On Ingraham’s Fox show, she aired a picture of Yoder and criticized him for bringing up his social worker mother.
“Your family history shouldn’t be allowed to thwart the president’s immigration agenda,” Ingraham said, addressing Yoder.
Dan Stein, president of Federation for American Immigration Reform, an anti-immigration group, issued a press release calling Yoder’s actions “a betrayal of the administration’s agenda” and said “the American people should be outraged.”
Former Missouri Republican Chairman Ed Martin accused Yoder of “serving Microsoft and Amazon who want cheaper labor ... instead of U.S. citizens.”
An article in the conservative publication Breitbart called the asylum amendment Yoder supported “a direct rebuke of Attorney General Jeff Sessions’ efforts to strengthen the country’s lax asylum system.”
The article asserted, without evidence, that this would translate into “about 32 million Central Americans being given the right to immigrate.”
The Breitbart article quoted Kansas Secretary of State Kris Kobach saying he couldn’t understand why Republican lawmakers would support such a plan.
“This would be a colossal mistake for Republicans to support this,” said Kobach, who is vying for the GOP gubernatorial nomination in Yoder’s homes state of Kansas this year.
Daniel Horowitz, senior editor of Conservative Review, tweeted that Yoder “must be defeated at all costs.”
Yoder has no serious primary challenger. Six Democrats are competing in the August 7 primary for the nomination to oust him.
At 4:39 p.m. on Friday, Yoder put out a statement on Twitter.
He stressed his commitment to “stopping the illegal flow of human trafficking and drug trafficking into our country” and touted the $5 billion for Trump’s border wall that he’d included in the same spending bill as the controversial amendments.
“There have been concerns raised about amendments that were adopted into our bill regarding asylum,” Yoder said.
“These concerns are legitimate and I am committed to continuing to work with the president and the administration to fix this as our bill moves forward and ensure that any loopholes are closed and that we have strong and humane enforcement of all of our immigration laws,” he said.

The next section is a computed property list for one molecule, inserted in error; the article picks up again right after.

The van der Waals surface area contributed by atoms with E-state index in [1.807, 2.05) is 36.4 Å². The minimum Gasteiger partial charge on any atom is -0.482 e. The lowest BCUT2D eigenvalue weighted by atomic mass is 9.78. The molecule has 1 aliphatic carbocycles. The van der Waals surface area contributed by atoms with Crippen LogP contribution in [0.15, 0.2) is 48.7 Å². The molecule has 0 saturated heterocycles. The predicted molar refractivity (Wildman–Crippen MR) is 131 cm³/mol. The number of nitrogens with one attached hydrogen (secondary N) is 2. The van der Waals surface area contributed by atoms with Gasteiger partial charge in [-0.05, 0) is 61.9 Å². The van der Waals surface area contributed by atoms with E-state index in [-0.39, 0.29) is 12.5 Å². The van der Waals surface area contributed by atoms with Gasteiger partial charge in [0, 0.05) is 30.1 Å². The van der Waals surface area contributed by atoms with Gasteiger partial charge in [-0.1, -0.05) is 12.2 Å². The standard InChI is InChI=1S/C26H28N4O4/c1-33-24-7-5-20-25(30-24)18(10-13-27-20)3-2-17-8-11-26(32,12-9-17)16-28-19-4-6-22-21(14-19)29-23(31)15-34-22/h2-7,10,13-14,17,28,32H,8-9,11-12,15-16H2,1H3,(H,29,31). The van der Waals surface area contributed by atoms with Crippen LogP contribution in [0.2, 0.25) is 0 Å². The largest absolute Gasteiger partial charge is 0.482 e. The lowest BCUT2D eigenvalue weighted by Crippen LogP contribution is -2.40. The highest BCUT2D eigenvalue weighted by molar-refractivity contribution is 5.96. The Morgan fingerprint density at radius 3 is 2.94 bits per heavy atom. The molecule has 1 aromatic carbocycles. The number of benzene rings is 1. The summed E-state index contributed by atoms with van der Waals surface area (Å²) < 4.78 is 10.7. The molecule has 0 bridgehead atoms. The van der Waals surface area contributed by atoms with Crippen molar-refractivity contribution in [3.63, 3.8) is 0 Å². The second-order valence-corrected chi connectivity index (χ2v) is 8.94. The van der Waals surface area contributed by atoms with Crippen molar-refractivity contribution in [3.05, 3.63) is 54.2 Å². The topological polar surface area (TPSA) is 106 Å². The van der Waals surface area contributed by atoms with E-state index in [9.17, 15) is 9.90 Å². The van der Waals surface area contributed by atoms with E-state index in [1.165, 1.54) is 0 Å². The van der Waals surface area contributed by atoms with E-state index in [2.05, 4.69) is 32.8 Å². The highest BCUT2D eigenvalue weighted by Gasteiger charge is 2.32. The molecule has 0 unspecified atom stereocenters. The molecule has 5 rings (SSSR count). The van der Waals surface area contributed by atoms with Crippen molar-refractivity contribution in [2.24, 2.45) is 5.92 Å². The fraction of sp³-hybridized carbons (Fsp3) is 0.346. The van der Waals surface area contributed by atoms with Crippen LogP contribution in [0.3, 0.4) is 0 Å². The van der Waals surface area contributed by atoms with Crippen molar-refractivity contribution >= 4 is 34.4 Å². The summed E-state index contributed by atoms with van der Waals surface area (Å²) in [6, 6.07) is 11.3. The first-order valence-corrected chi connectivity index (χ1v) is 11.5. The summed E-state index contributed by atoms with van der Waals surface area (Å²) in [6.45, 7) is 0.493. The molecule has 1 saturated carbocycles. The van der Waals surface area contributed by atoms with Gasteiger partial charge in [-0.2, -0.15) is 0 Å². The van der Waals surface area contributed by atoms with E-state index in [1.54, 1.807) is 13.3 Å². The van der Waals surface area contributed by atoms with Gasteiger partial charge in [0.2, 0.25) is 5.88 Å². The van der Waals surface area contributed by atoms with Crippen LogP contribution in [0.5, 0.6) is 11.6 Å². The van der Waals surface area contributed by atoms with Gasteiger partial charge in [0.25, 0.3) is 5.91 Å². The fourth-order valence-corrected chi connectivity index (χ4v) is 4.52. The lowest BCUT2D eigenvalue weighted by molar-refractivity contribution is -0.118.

Yoder’s office could not say on Monday what specific steps the congressman was considering to “fix” the bill.
“We have been in contact with the White House and have discussed some fixes but haven’t settled on what the best path forward is yet,” said Yoder’s spokesman, CJ Grover, in a statement.
“He wants a high bar to prove any asylum claims and opposes catch and release ... His position is we must secure the border and enforce the laws but do so humanely in keeping with our American values,” Grover said.
Price, the North Carolina Democrat who sponsored the asylum amendment didn’t know Yoder would support his proposal to ease asylum rules until the moment Yoder publicly endorsed it during the committee meeting on Wednesday.
The language Price offered has yet to become law. The bill needs to be considered by the House when it returns to work this fall.
There are ways lawmakers can strip language out of a bill that has passed out of committee, said Joshua Breisblatt, senior policy analyst for American Immigration Council, a nonprofit advocacy group.
Yoder “could work with the Rules Committee to take out an amendment that passed, or they could try and change it on the House floor,” Breisblatt said.
The White House and the Justice Department did not respond to requests for comment.
U.S. Rep. Lucille Roybal-Allard of California, the top Democrat on Yoder’s subcommittee, said she hasn’t spoken with him, “but if he’s backing away from the work of the Appropriations Committee, it’s extremely regrettable and disappointing.”